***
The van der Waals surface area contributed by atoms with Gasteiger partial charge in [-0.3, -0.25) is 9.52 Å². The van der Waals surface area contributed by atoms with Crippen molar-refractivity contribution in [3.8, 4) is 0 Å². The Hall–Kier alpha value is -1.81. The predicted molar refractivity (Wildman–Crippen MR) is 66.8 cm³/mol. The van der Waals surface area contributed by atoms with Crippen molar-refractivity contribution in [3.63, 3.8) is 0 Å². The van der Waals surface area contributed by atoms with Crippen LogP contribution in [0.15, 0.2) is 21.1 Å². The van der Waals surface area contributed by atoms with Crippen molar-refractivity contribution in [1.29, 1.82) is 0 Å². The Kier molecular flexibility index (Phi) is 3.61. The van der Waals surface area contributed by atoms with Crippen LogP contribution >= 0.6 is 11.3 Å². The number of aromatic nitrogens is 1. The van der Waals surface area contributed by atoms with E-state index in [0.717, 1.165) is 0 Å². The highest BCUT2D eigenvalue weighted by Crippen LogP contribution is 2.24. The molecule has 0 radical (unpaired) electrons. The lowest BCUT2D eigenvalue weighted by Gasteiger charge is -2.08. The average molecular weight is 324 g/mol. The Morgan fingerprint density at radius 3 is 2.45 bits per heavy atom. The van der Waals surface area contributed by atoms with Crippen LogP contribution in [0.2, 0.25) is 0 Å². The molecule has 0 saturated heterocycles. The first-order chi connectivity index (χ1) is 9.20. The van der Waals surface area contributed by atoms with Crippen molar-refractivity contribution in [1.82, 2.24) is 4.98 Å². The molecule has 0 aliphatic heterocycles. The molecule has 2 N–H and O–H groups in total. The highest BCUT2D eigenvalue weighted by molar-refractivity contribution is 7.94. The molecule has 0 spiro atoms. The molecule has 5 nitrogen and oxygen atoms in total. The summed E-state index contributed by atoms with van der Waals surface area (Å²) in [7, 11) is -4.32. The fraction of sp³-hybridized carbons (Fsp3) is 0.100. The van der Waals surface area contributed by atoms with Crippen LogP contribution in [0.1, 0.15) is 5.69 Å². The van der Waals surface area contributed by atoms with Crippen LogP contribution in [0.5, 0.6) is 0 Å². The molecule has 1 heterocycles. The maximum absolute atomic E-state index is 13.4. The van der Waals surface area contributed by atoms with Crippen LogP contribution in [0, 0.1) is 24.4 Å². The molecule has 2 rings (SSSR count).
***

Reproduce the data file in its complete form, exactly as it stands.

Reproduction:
The van der Waals surface area contributed by atoms with Gasteiger partial charge in [-0.3, -0.25) is 9.52 Å². The van der Waals surface area contributed by atoms with Crippen molar-refractivity contribution in [3.8, 4) is 0 Å². The Hall–Kier alpha value is -1.81. The predicted molar refractivity (Wildman–Crippen MR) is 66.8 cm³/mol. The van der Waals surface area contributed by atoms with Crippen molar-refractivity contribution in [3.63, 3.8) is 0 Å². The van der Waals surface area contributed by atoms with Crippen LogP contribution in [0.15, 0.2) is 21.1 Å². The van der Waals surface area contributed by atoms with Crippen molar-refractivity contribution in [1.29, 1.82) is 0 Å². The Kier molecular flexibility index (Phi) is 3.61. The van der Waals surface area contributed by atoms with Crippen LogP contribution >= 0.6 is 11.3 Å². The number of aromatic nitrogens is 1. The van der Waals surface area contributed by atoms with E-state index in [0.717, 1.165) is 0 Å². The highest BCUT2D eigenvalue weighted by Crippen LogP contribution is 2.24. The molecule has 0 radical (unpaired) electrons. The lowest BCUT2D eigenvalue weighted by Gasteiger charge is -2.08. The average molecular weight is 324 g/mol. The Morgan fingerprint density at radius 3 is 2.45 bits per heavy atom. The van der Waals surface area contributed by atoms with Crippen LogP contribution in [0.2, 0.25) is 0 Å². The molecule has 0 saturated heterocycles. The first-order chi connectivity index (χ1) is 9.20. The van der Waals surface area contributed by atoms with Crippen molar-refractivity contribution in [1.82, 2.24) is 4.98 Å². The molecule has 0 aliphatic heterocycles. The molecule has 2 N–H and O–H groups in total. The highest BCUT2D eigenvalue weighted by molar-refractivity contribution is 7.94. The molecule has 0 spiro atoms. The molecule has 5 nitrogen and oxygen atoms in total. The summed E-state index contributed by atoms with van der Waals surface area (Å²) in [7, 11) is -4.32. The fraction of sp³-hybridized carbons (Fsp3) is 0.100. The van der Waals surface area contributed by atoms with Crippen LogP contribution in [0.1, 0.15) is 5.69 Å². The van der Waals surface area contributed by atoms with Crippen LogP contribution in [0.5, 0.6) is 0 Å². The molecule has 1 heterocycles. The maximum absolute atomic E-state index is 13.4. The van der Waals surface area contributed by atoms with Crippen LogP contribution in [0, 0.1) is 24.4 Å². The molecule has 2 rings (SSSR count).